Highway 1 Into the Wormhole

Published Cycle California, March 2016, Vol. 22 #13

 Big Sur, Highway 1 

Biking south from Carmel is bicycling’s version of going through a hundred mile wormhole. It’s one long mysterious trip and, if you’ve never biked the coast before, you’re unsure what you’re going to encounter.

My first time biking down Highway 1 began with a few friends on a Friday in May in which rain had been predicted for over a week. Thursday it showered while the mountains of Los Angeles received snowed overnight, causing the Tour of California’s time trial to relocate. Our Carmel host and leader, Doug, wanted to make sure we did a full hundred miles as part of the Pacific Coast Century (PCC), which were a part of. So we biked out and back Carmel Valley for eight overcast miles, mixing with commuter car traffic before launching south, leaving behind the shopping center world of Starbucks, Safeway, Chevron, B of A and the likes for the great unknown. By the time we got back to Highway 1, the sky was a spectacular blue, cloudless and windless.

The first part of the remaining ninety-two mile journey began with the five of us in a draft line crossing the mundane Carmel River Bridge and then soon over other bridges increasingly more stunning, spanning Granite Canyon, Garrapata Creek, Rocky Creek, and finally the show-stopper, bridging Bixby Creek.

A long descent stretched us into two groups past Point Big Sur, a majestic outcropping above the surf and the herald of legendary Big Sur that lay ahead. Any California baby boomer, such as most of our group including myself, knows the lure of the haven that had enticed a twenty-year span of authors Miller, Kerouac and Brautigan as well as a constant river of ‘60s hippies some fifty years ago (jeez, that long ago?). The road wove amazingly inland, devoid of coastal views as we biked past redwoods, obscure creeks and rustic motels, with the grade rising as wonder gave way to the reality of grinding out a long climb of seven hundred feet in two-and-a-half miles, topping out at a red farmhouse before a welcome descent.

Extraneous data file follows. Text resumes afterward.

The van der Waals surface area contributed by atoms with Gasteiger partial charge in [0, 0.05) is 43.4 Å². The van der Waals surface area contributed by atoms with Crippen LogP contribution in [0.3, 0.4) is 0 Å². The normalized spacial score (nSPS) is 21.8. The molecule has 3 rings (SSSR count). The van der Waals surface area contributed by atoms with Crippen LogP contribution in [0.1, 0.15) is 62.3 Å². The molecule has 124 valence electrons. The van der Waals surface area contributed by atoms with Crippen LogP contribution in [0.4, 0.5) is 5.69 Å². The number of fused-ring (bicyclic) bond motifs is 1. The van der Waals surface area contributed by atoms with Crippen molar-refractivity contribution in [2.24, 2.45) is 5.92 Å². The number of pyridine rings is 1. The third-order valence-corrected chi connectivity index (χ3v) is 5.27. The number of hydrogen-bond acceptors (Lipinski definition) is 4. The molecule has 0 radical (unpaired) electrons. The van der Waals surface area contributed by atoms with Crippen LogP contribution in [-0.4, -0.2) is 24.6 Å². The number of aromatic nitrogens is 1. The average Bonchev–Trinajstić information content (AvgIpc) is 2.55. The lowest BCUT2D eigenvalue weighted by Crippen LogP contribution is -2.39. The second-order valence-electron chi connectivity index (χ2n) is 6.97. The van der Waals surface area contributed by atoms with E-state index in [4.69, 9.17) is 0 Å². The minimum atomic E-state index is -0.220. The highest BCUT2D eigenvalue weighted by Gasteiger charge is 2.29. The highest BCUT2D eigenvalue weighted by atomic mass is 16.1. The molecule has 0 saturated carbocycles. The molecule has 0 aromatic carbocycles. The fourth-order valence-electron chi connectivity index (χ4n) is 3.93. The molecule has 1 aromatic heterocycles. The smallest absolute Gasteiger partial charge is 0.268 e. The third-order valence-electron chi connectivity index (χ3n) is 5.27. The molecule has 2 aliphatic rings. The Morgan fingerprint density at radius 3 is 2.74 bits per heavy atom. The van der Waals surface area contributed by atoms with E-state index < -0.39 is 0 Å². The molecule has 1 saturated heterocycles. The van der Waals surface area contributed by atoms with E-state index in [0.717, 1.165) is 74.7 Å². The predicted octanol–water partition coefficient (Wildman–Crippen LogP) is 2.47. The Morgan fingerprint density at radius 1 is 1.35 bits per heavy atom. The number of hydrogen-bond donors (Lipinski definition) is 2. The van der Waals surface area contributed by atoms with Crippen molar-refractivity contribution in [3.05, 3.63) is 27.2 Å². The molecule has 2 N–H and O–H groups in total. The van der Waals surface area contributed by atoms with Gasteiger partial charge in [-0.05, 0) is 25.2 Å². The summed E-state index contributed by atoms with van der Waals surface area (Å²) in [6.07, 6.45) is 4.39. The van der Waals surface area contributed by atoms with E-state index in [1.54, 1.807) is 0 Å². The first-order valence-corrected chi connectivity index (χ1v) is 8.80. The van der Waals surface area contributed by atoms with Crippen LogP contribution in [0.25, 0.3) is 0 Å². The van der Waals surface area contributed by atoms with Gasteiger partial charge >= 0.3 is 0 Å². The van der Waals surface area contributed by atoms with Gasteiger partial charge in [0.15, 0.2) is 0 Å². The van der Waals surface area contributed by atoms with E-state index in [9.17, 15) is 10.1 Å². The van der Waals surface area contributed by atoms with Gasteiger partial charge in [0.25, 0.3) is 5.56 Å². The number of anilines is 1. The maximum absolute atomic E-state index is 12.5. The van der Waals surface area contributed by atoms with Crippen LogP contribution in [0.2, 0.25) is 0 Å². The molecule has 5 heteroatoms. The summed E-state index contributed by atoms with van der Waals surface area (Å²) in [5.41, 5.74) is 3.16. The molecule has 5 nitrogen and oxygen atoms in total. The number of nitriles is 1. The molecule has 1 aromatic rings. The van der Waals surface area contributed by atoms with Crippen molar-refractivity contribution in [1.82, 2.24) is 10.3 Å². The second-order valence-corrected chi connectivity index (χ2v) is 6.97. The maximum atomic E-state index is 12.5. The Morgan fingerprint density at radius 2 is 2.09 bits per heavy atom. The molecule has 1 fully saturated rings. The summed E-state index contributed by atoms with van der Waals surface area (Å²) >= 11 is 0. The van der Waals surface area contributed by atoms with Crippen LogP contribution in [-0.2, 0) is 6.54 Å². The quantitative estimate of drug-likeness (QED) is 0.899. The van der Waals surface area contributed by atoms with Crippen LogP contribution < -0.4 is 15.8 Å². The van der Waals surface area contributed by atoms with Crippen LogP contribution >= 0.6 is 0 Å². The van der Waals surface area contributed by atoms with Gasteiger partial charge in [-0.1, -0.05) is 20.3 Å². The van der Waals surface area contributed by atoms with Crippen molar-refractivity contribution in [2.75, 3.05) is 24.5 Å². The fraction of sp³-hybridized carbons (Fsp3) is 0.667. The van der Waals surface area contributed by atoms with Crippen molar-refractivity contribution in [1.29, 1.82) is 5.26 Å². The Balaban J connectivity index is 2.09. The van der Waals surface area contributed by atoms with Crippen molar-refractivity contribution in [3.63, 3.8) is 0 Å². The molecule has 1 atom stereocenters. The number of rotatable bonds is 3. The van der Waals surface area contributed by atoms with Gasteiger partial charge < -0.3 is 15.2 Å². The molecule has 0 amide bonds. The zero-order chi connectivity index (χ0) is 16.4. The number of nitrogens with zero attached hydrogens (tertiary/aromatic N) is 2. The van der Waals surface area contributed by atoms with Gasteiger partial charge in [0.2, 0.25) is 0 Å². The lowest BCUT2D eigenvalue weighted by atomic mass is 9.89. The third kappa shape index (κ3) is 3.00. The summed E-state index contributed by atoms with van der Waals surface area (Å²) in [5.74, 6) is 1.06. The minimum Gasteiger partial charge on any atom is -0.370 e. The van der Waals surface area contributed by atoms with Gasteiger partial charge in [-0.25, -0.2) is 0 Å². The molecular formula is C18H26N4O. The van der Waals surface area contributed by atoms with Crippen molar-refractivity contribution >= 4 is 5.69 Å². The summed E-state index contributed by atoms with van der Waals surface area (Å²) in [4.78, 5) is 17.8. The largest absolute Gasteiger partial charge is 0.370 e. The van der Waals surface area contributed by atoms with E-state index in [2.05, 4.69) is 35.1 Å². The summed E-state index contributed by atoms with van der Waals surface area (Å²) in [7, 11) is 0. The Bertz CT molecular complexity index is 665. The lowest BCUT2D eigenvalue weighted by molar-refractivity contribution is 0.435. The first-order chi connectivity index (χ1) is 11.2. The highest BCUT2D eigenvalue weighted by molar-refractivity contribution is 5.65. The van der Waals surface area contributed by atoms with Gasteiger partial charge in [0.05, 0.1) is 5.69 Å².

After a shady half-mile downhill, we rejoined at Nepenthe, named for a Greek drug to quiet all pain and bring forgetfulness, such as the recent ascent. After taking a break, we split up once more, enjoying the view south of continuous forested ridges sloping down to the sea, as Amalfi Coast turquoise-colored in the shallows.

Our next stop was Lucia, twenty-one miles away, towards which you sawtooth up and down with heightened anticipation as you approach the fifty-mile mark from the Carmel River. Had it not been for parked cars in front of an innocuous building, I might not have noticed the sign stating Lucia Lodge, where a small restaurant served lunch under umbrellas on a crowded deck. This is it? Rich and Chris took off to tackle Nacimiento Road, a hill-climbing offshoot farther the south. Doug and his son, Eric, stayed for lunch, joined by my wife, Kristen, sagging our gear to San Simeon. I had sat roadside to make sure she didn’t drive past. After two homebaked cookies and a Dr. Pepper, I was more eager to ride than wait out lunch and so left, snaking past tables of PCC riders sitting with whole baskets of uneaten fries on my way out.